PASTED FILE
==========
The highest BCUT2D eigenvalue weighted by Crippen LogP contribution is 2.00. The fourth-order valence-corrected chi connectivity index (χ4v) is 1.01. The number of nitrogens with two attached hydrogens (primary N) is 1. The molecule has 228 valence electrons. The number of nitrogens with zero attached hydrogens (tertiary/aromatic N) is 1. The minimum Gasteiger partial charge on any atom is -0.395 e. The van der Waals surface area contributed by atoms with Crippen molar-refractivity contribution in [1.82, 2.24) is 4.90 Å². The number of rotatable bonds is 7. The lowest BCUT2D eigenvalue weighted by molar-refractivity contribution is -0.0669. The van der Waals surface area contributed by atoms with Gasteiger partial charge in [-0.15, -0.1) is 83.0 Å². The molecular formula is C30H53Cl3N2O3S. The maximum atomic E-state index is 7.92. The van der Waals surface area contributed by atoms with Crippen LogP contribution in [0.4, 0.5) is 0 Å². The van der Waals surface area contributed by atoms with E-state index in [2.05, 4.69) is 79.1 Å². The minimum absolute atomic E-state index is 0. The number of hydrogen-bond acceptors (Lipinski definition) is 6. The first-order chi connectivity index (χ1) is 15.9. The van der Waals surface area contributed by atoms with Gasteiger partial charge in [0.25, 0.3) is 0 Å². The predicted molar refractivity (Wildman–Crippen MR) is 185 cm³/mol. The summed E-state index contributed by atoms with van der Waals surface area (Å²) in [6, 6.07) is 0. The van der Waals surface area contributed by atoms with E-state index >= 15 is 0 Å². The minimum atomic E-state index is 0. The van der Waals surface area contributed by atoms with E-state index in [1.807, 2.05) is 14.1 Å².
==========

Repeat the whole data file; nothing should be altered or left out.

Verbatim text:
The highest BCUT2D eigenvalue weighted by Crippen LogP contribution is 2.00. The fourth-order valence-corrected chi connectivity index (χ4v) is 1.01. The number of nitrogens with two attached hydrogens (primary N) is 1. The molecule has 228 valence electrons. The number of nitrogens with zero attached hydrogens (tertiary/aromatic N) is 1. The minimum Gasteiger partial charge on any atom is -0.395 e. The van der Waals surface area contributed by atoms with Crippen molar-refractivity contribution in [1.82, 2.24) is 4.90 Å². The number of rotatable bonds is 7. The lowest BCUT2D eigenvalue weighted by molar-refractivity contribution is -0.0669. The van der Waals surface area contributed by atoms with Gasteiger partial charge in [-0.15, -0.1) is 83.0 Å². The molecular formula is C30H53Cl3N2O3S. The maximum atomic E-state index is 7.92. The van der Waals surface area contributed by atoms with Crippen LogP contribution in [0.4, 0.5) is 0 Å². The van der Waals surface area contributed by atoms with E-state index in [2.05, 4.69) is 79.1 Å². The minimum absolute atomic E-state index is 0. The number of hydrogen-bond acceptors (Lipinski definition) is 6. The first-order chi connectivity index (χ1) is 15.9. The van der Waals surface area contributed by atoms with Gasteiger partial charge in [0.25, 0.3) is 0 Å². The predicted molar refractivity (Wildman–Crippen MR) is 185 cm³/mol. The summed E-state index contributed by atoms with van der Waals surface area (Å²) in [6, 6.07) is 0. The van der Waals surface area contributed by atoms with E-state index >= 15 is 0 Å². The minimum atomic E-state index is 0. The van der Waals surface area contributed by atoms with E-state index in [1.807, 2.05) is 14.1 Å².